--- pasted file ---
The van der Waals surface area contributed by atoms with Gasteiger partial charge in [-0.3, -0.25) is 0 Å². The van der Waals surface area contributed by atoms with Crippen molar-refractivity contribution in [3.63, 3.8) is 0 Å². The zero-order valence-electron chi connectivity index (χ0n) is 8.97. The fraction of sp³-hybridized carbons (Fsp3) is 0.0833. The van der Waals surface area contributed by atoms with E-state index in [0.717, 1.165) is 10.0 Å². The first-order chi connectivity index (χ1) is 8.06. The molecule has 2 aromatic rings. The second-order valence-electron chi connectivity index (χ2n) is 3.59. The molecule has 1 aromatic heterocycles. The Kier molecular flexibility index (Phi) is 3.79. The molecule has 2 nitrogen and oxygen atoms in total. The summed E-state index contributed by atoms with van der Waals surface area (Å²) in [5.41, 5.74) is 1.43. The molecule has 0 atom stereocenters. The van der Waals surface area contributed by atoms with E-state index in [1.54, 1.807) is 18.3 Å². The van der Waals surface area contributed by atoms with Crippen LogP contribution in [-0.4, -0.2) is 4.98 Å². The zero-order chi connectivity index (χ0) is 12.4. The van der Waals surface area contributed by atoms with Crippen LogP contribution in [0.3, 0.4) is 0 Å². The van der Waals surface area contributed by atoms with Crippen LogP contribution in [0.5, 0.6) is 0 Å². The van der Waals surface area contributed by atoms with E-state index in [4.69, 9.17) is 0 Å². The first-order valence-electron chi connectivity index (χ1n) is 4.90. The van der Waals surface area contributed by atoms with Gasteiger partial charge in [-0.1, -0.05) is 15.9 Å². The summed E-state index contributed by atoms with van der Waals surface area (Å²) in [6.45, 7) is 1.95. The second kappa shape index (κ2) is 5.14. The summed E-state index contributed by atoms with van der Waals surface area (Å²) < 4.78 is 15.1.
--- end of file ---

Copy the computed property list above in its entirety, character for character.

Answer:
The van der Waals surface area contributed by atoms with Gasteiger partial charge in [-0.3, -0.25) is 0 Å². The van der Waals surface area contributed by atoms with Crippen molar-refractivity contribution in [3.63, 3.8) is 0 Å². The zero-order valence-electron chi connectivity index (χ0n) is 8.97. The fraction of sp³-hybridized carbons (Fsp3) is 0.0833. The van der Waals surface area contributed by atoms with E-state index in [0.717, 1.165) is 10.0 Å². The first-order chi connectivity index (χ1) is 8.06. The molecule has 2 aromatic rings. The second-order valence-electron chi connectivity index (χ2n) is 3.59. The molecule has 1 aromatic heterocycles. The Kier molecular flexibility index (Phi) is 3.79. The molecule has 2 nitrogen and oxygen atoms in total. The summed E-state index contributed by atoms with van der Waals surface area (Å²) in [5.41, 5.74) is 1.43. The molecule has 0 atom stereocenters. The van der Waals surface area contributed by atoms with E-state index in [1.54, 1.807) is 18.3 Å². The van der Waals surface area contributed by atoms with Crippen LogP contribution in [-0.4, -0.2) is 4.98 Å². The zero-order chi connectivity index (χ0) is 12.4. The van der Waals surface area contributed by atoms with Crippen LogP contribution in [0.3, 0.4) is 0 Å². The van der Waals surface area contributed by atoms with Crippen LogP contribution in [0.5, 0.6) is 0 Å². The van der Waals surface area contributed by atoms with E-state index in [4.69, 9.17) is 0 Å². The first-order valence-electron chi connectivity index (χ1n) is 4.90. The van der Waals surface area contributed by atoms with Gasteiger partial charge in [-0.1, -0.05) is 15.9 Å². The summed E-state index contributed by atoms with van der Waals surface area (Å²) in [6.45, 7) is 1.95. The second kappa shape index (κ2) is 5.14. The summed E-state index contributed by atoms with van der Waals surface area (Å²) < 4.78 is 15.1.